Ratings Key

= Excellent. The best the genre has to offer.
1/2 = Very Good. Perhaps not "perfect," but undoubtedly a must-see.
★★★ = Good. Accomplishes what it sets out to do and does it well.
★★1/2 = Fair. Clearly flawed and nothing spectacular, but competently made. OK entertainment.
★★ = Mediocre. Either highly uneven or by-the-numbers and uninspired.
1/2 = Bad. Very little to recommend.
= Very Bad. An absolute chore to sit through.
NO STARS! = Abysmal. Unwatchable dreck that isn't even bad-movie amusing.
SBIG = So Bad It's Good. Technically awful movies with massive entertainment value.

Tuesday, June 9, 2009

Silent Scream (1979)

Directed by:
Denny Harris

What starts off as a so-so slasher flick finally picks up steam during the last half hour thanks entirely to a memorable guest appearance from horror queen Barbara Steele. Four California college students; spunky Scotty (Rebecca Balding), nice guy Jack (Steve Doubet), rich kid Peter (John Widelock) and pleasantly plump Doris (Juli Andelman), all looking for affordable off-campus housing, end up at a seaside mansion with several rooms (and even more secret passageways) for rent for less than 100 bucks a month. The home's stern, humorless owner, Mrs. Engels (Yvonne De Carlo) and her weird, geeky, voyeuristic grandson Mason (Brad Rearden) are strapped enough for cash that they risk all by revealing a dark family secret they've tried to keep hidden in the attic for years - mute, mentally disturbed murderess Victoria (Steele). When a drunken Peter ends up getting stabbed to death on the beach, police detectives Cameron Mitchell and Avery Schreiber are on the case.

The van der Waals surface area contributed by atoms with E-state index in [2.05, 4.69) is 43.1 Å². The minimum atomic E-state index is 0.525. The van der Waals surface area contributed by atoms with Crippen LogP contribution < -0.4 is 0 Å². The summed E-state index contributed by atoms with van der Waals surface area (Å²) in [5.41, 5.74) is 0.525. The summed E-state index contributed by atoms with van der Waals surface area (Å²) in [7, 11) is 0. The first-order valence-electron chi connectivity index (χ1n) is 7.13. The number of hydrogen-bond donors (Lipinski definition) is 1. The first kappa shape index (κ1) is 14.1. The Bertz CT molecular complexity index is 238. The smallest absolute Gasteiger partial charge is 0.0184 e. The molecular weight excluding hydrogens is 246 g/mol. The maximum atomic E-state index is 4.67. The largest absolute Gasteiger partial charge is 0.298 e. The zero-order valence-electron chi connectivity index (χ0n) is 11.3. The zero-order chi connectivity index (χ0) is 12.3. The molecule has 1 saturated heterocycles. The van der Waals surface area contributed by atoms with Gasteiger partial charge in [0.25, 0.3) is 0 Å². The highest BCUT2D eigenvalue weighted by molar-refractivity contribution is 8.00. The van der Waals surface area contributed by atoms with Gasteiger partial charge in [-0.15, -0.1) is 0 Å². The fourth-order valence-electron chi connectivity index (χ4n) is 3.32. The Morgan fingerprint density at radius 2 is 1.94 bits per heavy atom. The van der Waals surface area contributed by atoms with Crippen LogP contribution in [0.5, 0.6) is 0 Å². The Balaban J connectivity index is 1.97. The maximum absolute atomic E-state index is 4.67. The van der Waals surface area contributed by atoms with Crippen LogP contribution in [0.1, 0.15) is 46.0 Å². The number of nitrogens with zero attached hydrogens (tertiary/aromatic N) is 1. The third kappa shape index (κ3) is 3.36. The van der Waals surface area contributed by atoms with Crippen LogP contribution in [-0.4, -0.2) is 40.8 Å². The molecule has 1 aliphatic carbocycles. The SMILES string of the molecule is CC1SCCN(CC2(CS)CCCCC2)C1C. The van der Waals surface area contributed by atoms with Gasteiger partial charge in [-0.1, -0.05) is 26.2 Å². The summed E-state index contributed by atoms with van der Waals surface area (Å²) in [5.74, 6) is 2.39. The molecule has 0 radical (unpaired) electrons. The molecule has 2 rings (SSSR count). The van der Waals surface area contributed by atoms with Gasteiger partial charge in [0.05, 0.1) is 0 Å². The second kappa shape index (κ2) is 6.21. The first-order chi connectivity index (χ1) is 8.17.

Quite restrained when compared to its early 80s slasher competition (there's some blood, but no explicit gore) and nothing really new script-wise, but this succeeds in a few areas others of its type do not. For starters, the level of exaggeration is kept to a minimum and the premise is a bit more plausible than usual. Secondly, the characters are at least tolerable and more appealing than the annoying clods who'd later start populating these types of films. Another difference is that there's little of that thinly-veiled conservative heirarchy with it comes to who lives and who dies. In other words, the victims aren't all "bad" kids who indulge is sex and drugs and our heroine isn't a holier-than-thou virgin. And finally, as mentioned earlier, the film really benefits from a creepy, intense, yet wordless, performance from Ms. Steele, who is able to convey much emotion through facial expression alone.
The Media VHS, issued way back in 1983, is long out of print and as of this writing, the film has never been on DVD. Code Red announced they'd be releasing it in 2007, but have apparently handed over the reigns to a company called Scorpion Releasing, who promise to be getting this out by the end of the year. I guess we'll see!


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